|San Jacinto News-Times - Local News
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Innocence reaffirmed in 2004 murder case
San Jacinto News- Times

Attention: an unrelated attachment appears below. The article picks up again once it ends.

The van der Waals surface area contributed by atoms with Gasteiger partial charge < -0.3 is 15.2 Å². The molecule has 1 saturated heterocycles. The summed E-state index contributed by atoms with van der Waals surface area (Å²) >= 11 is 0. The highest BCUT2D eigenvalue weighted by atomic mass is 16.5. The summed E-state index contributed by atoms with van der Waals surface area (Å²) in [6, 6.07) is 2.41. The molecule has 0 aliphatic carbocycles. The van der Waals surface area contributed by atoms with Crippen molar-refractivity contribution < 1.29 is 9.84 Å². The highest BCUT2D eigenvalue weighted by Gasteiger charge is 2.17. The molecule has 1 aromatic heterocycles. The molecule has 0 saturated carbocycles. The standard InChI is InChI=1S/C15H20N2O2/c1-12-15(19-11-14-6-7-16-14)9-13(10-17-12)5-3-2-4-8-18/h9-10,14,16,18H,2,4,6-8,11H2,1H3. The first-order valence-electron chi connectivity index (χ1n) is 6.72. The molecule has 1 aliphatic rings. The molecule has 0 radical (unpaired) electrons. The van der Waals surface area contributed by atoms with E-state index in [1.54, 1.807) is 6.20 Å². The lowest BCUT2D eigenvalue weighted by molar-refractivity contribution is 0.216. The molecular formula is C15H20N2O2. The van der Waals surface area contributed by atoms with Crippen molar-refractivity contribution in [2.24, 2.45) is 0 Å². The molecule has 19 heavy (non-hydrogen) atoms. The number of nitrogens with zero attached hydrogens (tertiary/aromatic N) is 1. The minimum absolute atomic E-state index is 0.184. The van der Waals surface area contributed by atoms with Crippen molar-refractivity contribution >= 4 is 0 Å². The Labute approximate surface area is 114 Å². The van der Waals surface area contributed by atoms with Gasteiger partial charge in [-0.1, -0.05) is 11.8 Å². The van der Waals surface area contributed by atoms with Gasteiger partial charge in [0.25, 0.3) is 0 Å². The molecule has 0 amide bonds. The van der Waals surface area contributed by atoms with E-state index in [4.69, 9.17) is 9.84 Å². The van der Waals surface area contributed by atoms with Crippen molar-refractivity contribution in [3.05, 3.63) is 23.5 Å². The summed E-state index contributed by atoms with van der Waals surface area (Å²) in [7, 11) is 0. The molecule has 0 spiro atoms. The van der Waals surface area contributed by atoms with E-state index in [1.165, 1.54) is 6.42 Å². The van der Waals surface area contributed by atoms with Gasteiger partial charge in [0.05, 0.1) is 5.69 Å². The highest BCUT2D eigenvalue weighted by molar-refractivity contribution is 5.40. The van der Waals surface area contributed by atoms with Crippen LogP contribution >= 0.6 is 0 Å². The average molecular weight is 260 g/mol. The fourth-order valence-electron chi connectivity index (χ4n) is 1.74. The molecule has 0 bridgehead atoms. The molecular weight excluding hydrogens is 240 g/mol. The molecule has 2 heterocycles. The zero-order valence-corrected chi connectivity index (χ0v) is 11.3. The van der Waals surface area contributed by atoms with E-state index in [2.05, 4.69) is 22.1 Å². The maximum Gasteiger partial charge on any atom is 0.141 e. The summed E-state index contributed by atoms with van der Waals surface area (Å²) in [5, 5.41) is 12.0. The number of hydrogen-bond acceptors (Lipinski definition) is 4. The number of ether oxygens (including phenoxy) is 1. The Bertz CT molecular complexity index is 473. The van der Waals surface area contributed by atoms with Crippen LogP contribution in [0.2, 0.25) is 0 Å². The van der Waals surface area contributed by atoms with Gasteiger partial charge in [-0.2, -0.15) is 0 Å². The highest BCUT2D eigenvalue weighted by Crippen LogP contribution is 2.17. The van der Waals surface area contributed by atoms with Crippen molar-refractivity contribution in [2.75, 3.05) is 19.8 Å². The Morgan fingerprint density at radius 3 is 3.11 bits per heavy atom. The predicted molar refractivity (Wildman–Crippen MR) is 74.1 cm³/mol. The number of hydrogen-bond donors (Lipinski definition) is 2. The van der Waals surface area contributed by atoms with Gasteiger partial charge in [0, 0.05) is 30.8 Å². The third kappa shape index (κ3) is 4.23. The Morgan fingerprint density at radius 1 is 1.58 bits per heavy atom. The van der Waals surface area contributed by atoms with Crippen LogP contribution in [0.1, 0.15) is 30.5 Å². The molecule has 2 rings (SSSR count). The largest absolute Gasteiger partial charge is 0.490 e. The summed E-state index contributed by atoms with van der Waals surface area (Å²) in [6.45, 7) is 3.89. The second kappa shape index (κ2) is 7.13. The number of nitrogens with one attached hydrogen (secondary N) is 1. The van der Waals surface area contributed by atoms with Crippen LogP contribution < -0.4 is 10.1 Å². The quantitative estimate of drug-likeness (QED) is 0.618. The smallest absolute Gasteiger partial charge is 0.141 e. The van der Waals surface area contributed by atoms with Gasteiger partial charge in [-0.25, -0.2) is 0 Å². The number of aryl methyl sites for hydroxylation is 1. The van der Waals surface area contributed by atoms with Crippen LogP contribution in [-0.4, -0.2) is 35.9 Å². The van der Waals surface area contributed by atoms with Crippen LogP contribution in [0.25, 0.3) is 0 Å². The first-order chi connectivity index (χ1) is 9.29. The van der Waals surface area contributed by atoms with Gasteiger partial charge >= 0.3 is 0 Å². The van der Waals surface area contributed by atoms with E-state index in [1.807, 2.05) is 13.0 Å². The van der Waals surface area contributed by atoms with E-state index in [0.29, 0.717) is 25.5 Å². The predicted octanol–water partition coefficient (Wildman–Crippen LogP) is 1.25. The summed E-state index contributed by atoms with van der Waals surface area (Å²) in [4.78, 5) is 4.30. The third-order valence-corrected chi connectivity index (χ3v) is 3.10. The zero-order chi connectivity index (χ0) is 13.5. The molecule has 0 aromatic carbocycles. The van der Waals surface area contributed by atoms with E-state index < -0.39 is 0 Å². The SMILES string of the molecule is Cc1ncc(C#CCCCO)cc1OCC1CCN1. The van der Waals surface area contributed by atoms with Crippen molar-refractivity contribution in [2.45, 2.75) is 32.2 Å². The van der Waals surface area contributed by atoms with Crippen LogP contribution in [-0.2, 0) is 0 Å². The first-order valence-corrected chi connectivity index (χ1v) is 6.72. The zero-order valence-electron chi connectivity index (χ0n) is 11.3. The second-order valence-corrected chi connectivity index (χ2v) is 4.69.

COLDSPRING – A father and his son, tried for murder in a San Jacinto County Courtroom and acquitted, have taken polygraph tests to reaffi rm their innocence. Richard Winfrey Sr., 56, was found guilty in 2007 and sentenced to 75 years in state prison when he was acquitted by the Texas Court of Criminal Appeals last year for the murder of Oakhurst resident Murray Wayne Burr. His son, Richard Winfrey Jr., was also tried for the murder in 2009; however, he was found not guilty by a county jury who deliberated only 13 minutes. Following the elder Winfrey’s release from prison in 2010, after his unanimous acquittal by the Court of Appeals, the father and son took polygraph examinations conducted by Don Ramsey of Richardson, Texas. “The examinations confi rmed that neither of them was involved in the horrible murder of Mr. Burr, nor do they know who was responsible,” said Shirley Baccus-Lobel, Winfrey’s appeals lawyer. “The decision to give them polygraphs was in order to clear their names, because of course there are still those who suspect they were involved and this is both frustrating and hurtful to them and their family,” Baccus- Lobel said. “The examination results also confi rm that whoever did murder Mr. Burr has gotten away with it, at least so far, and that is a real shame,” she added. While he is now residing at his home outside Coldspring, Winfrey Sr. recently told the San Jacinto News-Times that he will not be able to enjoy his freedom until his daughter, Megan, is acquitted. All three of the Winfrey’s were charged with Burr’s murder. Burr was severely beaten and stabbed 28 times in his home. Megan, who was 16 at the time of the 2004 murder, was found guilty of capital murder in 2008 and is currently serving a sentence in state prison. Scott Pawgan, attorney representing Megan, is now preparing a supplemental brief in the 9th Court of Appeals based on her father’s acquittal. “The evidence in Megan’s case is almost identical to her father’s,” Pawgan recently stated. Forensic evidence from the scene did not implicate Winfrey or his son who was 17 at the time of Burr’s murder. Although no physical evidence tied Winfrey Sr. to the murder, a San Jacinto County jury convicted him of murder based almost entirely on the lineup results of three bloodhounds owned and trained by Keith Pikett, a retired Fort Bend County deputy sheriff. Pikett’s bloodhounds indicated that they smelled Winfrey’s scent on a gauze pad that had been wiped on the victim’s clothes and stored in a plastic bag for three years. The dog scent lineups were unreliable, according to Baccus- Lobel, who quoted scientists and dog experts who found Pikett’s methods to be unethical, unprofessional and biased in favor of law enforcement. From 1993 to 2009, Pikett and his dogs conducted hundreds of scent lineups for about 20 Texas counties, the Texas Rangers, the state attorney general’s office and federal agencies, court documents show. Although Pikett claimed his dogs were nearly infallible in tying suspects to crime scenes, at least four lawsuits are pending that allege Pikett’s dogs erred, including a case involving two men who were charged with a triple murder in Houston before the killer confessed. Ramsey, who conducted the polygraphs on the Winfrey’s, is chairman of the Texas Polygraph Association, was a polygraph examiner and special agent with the FBI for many years, was trained at the U.S. Department of Defense Polygraph Institute and also served with the Office of Naval Intelligence. He also was a captain with the U.S. Marine Corps. He currently has his own polygraph firm and conducts examinations for attorneys, businesses, and municipal governments. “Needless to say, he is highly regarded,” Baccus-Lobel said.